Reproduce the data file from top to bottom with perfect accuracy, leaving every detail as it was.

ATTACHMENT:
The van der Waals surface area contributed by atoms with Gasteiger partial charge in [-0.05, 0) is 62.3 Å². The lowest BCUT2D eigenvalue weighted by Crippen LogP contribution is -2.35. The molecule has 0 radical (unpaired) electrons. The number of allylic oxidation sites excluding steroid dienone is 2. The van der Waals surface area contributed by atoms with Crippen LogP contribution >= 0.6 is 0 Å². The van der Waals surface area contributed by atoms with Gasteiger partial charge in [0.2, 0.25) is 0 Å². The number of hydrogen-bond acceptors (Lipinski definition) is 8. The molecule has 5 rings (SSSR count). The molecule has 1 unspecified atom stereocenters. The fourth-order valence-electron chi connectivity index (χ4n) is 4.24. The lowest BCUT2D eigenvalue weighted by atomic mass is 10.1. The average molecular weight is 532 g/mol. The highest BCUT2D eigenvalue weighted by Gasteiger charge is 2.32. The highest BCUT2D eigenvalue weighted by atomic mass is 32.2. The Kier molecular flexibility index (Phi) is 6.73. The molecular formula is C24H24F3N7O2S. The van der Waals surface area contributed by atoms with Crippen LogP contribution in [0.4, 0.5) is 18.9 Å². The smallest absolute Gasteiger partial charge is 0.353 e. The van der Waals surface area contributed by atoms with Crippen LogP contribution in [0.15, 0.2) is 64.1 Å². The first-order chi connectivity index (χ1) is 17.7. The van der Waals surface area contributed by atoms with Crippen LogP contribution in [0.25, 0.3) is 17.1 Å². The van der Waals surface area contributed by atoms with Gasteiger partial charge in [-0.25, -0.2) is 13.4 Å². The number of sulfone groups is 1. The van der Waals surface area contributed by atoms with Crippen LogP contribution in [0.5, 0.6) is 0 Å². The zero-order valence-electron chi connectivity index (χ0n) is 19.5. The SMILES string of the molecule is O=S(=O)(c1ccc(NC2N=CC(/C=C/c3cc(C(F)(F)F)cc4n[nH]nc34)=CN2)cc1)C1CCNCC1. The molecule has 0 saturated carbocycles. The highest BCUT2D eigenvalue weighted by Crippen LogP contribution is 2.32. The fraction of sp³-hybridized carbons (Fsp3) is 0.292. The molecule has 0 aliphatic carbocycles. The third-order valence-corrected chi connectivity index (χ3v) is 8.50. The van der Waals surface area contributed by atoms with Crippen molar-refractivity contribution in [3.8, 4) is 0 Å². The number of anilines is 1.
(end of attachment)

The van der Waals surface area contributed by atoms with Gasteiger partial charge in [-0.05, 0) is 62.3 Å². The lowest BCUT2D eigenvalue weighted by Crippen LogP contribution is -2.35. The molecule has 0 radical (unpaired) electrons. The number of allylic oxidation sites excluding steroid dienone is 2. The van der Waals surface area contributed by atoms with Crippen LogP contribution >= 0.6 is 0 Å². The van der Waals surface area contributed by atoms with Gasteiger partial charge in [0.2, 0.25) is 0 Å². The number of hydrogen-bond acceptors (Lipinski definition) is 8. The molecule has 5 rings (SSSR count). The molecule has 1 unspecified atom stereocenters. The fourth-order valence-electron chi connectivity index (χ4n) is 4.24. The lowest BCUT2D eigenvalue weighted by atomic mass is 10.1. The average molecular weight is 532 g/mol. The highest BCUT2D eigenvalue weighted by Gasteiger charge is 2.32. The highest BCUT2D eigenvalue weighted by atomic mass is 32.2. The Kier molecular flexibility index (Phi) is 6.73. The molecular formula is C24H24F3N7O2S. The van der Waals surface area contributed by atoms with Crippen LogP contribution in [0.4, 0.5) is 18.9 Å². The smallest absolute Gasteiger partial charge is 0.353 e. The van der Waals surface area contributed by atoms with Crippen LogP contribution in [0.15, 0.2) is 64.1 Å². The first-order chi connectivity index (χ1) is 17.7. The van der Waals surface area contributed by atoms with Crippen LogP contribution in [0.25, 0.3) is 17.1 Å². The van der Waals surface area contributed by atoms with Gasteiger partial charge in [-0.25, -0.2) is 13.4 Å². The number of sulfone groups is 1. The van der Waals surface area contributed by atoms with Crippen LogP contribution in [0.5, 0.6) is 0 Å². The zero-order valence-electron chi connectivity index (χ0n) is 19.5. The SMILES string of the molecule is O=S(=O)(c1ccc(NC2N=CC(/C=C/c3cc(C(F)(F)F)cc4n[nH]nc34)=CN2)cc1)C1CCNCC1. The molecule has 0 saturated carbocycles. The highest BCUT2D eigenvalue weighted by Crippen LogP contribution is 2.32. The fraction of sp³-hybridized carbons (Fsp3) is 0.292. The molecule has 0 aliphatic carbocycles. The third-order valence-corrected chi connectivity index (χ3v) is 8.50. The van der Waals surface area contributed by atoms with Crippen molar-refractivity contribution in [3.8, 4) is 0 Å². The number of anilines is 1.